Are skid steers disposable items?

Discussion in 'Heavy Equipment & Pavement' started by Fieldman12, Jan 11, 2007.

  1. Fieldman12

    Fieldman12 LawnSite Bronze Member
    Posts: 1,504

    I had to go ahead and put this question out there since somoene else on here brought it up. It is a question I been thinking about asking for a while. Me and an excavating bud was just talking about this issue a few months ago about the life of a skid steer. There is many dozers, backhoes, trackhoes, wheel loaders, and crawler loaders that is at least 15 years old that are very reliable machines running everyday. Now there is some old Bobcats out there running with allot of hours but I have heard this more than once and agree that skid steers just dont last like other pieces of equipment. I mean we are on this board talking about the durability of each brand when in fact allot of people are getting rid of them with hardly a thousand hours on them. I know allot of people want something reliable but in my opinion if they are not lasting at least three thousand hours they are just not much of a machine to start with. Yes, they have a hard life but that was what they where suppose to be built for. What can they do to make them last longer? I myself want all the solid metal I can get but of course weight can cause issues with lawns and so on.
     
  2. Mr. Vern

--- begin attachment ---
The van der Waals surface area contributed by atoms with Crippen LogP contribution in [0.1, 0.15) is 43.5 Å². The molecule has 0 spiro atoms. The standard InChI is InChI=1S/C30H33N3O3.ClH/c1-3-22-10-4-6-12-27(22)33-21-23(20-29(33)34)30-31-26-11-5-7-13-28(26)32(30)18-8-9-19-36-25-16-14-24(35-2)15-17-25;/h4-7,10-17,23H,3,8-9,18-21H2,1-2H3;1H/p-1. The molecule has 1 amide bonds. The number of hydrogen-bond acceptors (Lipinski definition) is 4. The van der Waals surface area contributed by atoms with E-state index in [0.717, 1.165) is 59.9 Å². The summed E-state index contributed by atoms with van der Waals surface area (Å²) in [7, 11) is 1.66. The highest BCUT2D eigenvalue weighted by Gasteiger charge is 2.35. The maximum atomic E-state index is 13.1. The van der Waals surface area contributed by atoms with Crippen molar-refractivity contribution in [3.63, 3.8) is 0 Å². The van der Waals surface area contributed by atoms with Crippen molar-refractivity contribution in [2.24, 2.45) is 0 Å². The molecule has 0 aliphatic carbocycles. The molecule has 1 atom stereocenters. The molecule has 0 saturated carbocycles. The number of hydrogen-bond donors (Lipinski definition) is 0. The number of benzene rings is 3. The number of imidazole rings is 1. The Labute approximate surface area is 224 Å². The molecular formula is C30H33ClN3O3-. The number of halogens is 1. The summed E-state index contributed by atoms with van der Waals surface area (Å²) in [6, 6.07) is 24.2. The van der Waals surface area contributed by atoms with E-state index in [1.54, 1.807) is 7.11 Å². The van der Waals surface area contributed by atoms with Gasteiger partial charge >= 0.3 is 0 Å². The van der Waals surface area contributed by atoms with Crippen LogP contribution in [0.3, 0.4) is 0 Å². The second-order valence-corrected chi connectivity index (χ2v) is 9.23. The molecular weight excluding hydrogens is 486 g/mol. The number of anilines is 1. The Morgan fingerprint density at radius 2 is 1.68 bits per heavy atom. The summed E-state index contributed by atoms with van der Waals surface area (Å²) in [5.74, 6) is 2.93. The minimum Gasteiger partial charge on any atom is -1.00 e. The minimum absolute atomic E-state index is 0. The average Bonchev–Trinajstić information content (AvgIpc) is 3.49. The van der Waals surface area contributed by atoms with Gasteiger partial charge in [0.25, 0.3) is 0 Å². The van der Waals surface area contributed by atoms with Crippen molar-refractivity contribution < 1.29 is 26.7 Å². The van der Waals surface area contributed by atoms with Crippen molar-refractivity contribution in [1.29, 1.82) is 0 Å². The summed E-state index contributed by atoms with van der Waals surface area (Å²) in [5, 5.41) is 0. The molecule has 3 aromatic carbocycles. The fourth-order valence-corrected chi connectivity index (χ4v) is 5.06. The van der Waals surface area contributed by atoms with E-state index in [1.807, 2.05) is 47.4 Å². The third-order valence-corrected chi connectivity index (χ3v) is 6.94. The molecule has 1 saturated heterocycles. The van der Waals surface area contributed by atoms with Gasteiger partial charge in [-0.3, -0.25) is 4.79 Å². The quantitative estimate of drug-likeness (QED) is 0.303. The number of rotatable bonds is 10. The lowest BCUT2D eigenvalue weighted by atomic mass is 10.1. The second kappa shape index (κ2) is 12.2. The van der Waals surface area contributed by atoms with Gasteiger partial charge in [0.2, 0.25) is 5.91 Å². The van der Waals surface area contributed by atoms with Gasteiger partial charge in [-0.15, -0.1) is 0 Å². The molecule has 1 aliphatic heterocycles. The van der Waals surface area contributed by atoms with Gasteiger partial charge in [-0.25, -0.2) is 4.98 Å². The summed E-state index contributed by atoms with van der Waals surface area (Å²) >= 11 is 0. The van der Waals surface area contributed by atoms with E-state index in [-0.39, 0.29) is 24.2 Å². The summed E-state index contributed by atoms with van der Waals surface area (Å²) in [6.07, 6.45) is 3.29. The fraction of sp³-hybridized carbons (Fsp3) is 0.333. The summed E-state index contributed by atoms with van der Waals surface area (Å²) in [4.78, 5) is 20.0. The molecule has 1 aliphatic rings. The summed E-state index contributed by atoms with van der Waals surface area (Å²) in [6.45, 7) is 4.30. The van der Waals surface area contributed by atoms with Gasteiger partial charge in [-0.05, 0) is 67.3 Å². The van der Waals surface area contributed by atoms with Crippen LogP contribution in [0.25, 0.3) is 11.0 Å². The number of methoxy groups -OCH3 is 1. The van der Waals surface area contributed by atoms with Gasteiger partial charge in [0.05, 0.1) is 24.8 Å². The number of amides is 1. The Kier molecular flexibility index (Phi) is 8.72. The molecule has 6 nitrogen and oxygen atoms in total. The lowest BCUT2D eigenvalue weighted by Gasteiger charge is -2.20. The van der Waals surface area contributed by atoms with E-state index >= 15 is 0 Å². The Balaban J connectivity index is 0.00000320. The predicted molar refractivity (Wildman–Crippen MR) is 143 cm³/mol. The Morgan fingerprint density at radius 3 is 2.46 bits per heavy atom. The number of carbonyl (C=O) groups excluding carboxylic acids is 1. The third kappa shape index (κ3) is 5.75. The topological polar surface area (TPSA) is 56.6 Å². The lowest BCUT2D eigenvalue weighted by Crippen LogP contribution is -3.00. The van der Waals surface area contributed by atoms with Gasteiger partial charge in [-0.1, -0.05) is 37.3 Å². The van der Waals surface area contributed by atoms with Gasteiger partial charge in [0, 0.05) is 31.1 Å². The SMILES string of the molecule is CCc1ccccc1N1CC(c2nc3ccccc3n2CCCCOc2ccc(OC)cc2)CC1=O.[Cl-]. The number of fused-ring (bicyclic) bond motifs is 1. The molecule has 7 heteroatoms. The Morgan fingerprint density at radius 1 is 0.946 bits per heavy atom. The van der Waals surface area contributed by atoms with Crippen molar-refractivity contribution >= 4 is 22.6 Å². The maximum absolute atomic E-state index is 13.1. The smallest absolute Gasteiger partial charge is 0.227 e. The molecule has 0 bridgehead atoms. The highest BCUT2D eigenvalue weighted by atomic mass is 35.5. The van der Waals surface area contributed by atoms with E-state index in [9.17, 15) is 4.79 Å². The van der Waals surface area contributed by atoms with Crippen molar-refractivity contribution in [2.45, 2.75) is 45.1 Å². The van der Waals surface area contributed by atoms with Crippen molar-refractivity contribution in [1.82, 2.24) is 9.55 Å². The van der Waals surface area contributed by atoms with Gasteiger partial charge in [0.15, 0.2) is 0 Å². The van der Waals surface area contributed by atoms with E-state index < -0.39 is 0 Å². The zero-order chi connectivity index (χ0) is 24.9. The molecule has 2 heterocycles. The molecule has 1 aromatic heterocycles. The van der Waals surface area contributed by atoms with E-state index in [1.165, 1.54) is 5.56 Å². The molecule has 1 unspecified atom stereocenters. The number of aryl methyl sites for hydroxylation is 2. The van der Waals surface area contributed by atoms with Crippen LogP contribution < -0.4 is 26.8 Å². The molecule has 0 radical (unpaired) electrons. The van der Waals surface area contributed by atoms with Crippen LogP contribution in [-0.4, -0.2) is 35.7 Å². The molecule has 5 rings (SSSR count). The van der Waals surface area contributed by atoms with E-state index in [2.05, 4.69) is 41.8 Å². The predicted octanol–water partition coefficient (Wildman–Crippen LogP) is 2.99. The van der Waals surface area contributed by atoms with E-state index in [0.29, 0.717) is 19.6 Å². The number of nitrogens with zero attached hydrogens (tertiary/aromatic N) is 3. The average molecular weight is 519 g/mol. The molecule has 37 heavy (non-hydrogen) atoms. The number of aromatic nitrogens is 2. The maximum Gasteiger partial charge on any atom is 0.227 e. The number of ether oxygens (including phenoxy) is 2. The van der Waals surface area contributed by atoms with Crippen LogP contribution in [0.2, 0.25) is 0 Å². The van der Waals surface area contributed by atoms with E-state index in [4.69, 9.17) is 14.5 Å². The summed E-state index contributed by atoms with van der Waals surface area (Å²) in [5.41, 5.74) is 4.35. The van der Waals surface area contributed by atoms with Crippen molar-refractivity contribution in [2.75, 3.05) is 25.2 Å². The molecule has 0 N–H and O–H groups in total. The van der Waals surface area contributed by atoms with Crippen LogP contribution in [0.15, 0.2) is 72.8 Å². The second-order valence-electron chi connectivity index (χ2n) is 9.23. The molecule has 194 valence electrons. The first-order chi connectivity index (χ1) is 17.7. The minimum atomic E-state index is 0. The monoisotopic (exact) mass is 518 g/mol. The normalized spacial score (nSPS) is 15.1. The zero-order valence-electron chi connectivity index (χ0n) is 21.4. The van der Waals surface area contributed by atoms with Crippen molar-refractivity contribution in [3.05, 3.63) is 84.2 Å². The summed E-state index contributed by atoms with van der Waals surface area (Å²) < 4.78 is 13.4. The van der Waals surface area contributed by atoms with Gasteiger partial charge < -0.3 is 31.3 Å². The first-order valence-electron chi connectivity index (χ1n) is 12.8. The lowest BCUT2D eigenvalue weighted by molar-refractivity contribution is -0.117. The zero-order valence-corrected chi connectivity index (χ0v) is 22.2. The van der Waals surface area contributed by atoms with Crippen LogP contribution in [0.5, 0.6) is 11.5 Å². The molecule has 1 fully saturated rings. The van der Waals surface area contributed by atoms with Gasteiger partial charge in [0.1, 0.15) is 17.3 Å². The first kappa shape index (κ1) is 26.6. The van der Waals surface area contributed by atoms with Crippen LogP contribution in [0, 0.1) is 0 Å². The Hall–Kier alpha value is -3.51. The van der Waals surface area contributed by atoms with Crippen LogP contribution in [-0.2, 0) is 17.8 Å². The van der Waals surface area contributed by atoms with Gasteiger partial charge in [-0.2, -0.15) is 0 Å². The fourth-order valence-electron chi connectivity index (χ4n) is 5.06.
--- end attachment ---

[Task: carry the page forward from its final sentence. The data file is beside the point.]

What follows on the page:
Mr. Vern LawnSite Senior Member
    Posts: 632

    We have over 3400 hrs on ours right now, and I would like to think it is not even half used up. I know with the heavier Cat equipment we have we expect 9-12000 hours before a major overhaul. I would not expect to get that out of a lighter duty much less expensive skidsteer, but to get 1000 hours would be ridiculous. That's 6 months if you use it full time.
     
  3. RockSet N' Grade

    RockSet N' Grade LawnSite Silver Member
    Posts: 2,454

    I think a major factor in this equation right now is that we have a hot economy, low interest rates, and anyone can qualify for a machine. Times are red hot......so there is alot of turnover whether it be yellow iron, autos, homes.......money is flowing big time and that psychology boils over into overconfidence and overspending and the thinking that next year will be as good or better than last........I have seen this cycle before. When the belt tightens a little bit, the disposable attitude will self adjust and you will see more fix up/repair in equipment and it will be kept for a longer period of time. I am not sure what a complete life cycle would be on any particular piece, I am sure there are tables on that, and would love to see them myself.
     
  4. carcrz

    carcrz LawnSite Silver Member
    Posts: 2,085

    A lot of it is also technology & the new features on new equipment.
     
  5. roguesuerte

    roguesuerte LawnSite Member
    Posts: 105

    I dont ever I would think of a $25,000-$35,000 piece of equipment as disposable, unless I hit the lottery. I have two skidsteers that I use primarily for snow. Our older machine is a New Holland L35 which is 35 years old or more. It runs circles around our 2002 ScatTrak 1300 in about any task we put it to.
     
  6. ksss

    ksss LawnSite Fanatic
    Posts: 7,131